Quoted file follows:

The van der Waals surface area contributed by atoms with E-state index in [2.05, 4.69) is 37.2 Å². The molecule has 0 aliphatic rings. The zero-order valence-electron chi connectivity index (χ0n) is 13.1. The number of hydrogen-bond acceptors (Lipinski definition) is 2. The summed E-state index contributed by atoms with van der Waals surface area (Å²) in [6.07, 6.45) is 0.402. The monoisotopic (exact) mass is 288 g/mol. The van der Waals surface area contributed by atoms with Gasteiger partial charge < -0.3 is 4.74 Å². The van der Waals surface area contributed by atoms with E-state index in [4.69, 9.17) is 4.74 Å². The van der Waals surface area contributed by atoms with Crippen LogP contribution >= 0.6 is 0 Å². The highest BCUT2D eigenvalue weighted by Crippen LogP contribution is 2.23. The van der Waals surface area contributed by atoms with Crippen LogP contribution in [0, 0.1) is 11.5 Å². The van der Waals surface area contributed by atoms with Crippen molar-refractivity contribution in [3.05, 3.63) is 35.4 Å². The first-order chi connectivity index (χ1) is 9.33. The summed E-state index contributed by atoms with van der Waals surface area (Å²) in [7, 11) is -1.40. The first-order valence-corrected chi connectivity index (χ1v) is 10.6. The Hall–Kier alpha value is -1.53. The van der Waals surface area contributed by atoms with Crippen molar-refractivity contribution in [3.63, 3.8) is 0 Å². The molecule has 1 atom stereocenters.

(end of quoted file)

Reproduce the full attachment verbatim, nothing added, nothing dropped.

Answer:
The van der Waals surface area contributed by atoms with E-state index in [2.05, 4.69) is 37.2 Å². The molecule has 0 aliphatic rings. The zero-order valence-electron chi connectivity index (χ0n) is 13.1. The number of hydrogen-bond acceptors (Lipinski definition) is 2. The summed E-state index contributed by atoms with van der Waals surface area (Å²) in [6.07, 6.45) is 0.402. The monoisotopic (exact) mass is 288 g/mol. The van der Waals surface area contributed by atoms with Gasteiger partial charge < -0.3 is 4.74 Å². The van der Waals surface area contributed by atoms with E-state index in [4.69, 9.17) is 4.74 Å². The van der Waals surface area contributed by atoms with Crippen LogP contribution >= 0.6 is 0 Å². The highest BCUT2D eigenvalue weighted by Crippen LogP contribution is 2.23. The van der Waals surface area contributed by atoms with Crippen LogP contribution in [0, 0.1) is 11.5 Å². The van der Waals surface area contributed by atoms with Crippen molar-refractivity contribution in [3.05, 3.63) is 35.4 Å². The first-order chi connectivity index (χ1) is 9.33. The summed E-state index contributed by atoms with van der Waals surface area (Å²) in [7, 11) is -1.40. The first-order valence-corrected chi connectivity index (χ1v) is 10.6. The Hall–Kier alpha value is -1.53. The van der Waals surface area contributed by atoms with Crippen molar-refractivity contribution in [3.63, 3.8) is 0 Å². The molecule has 1 atom stereocenters.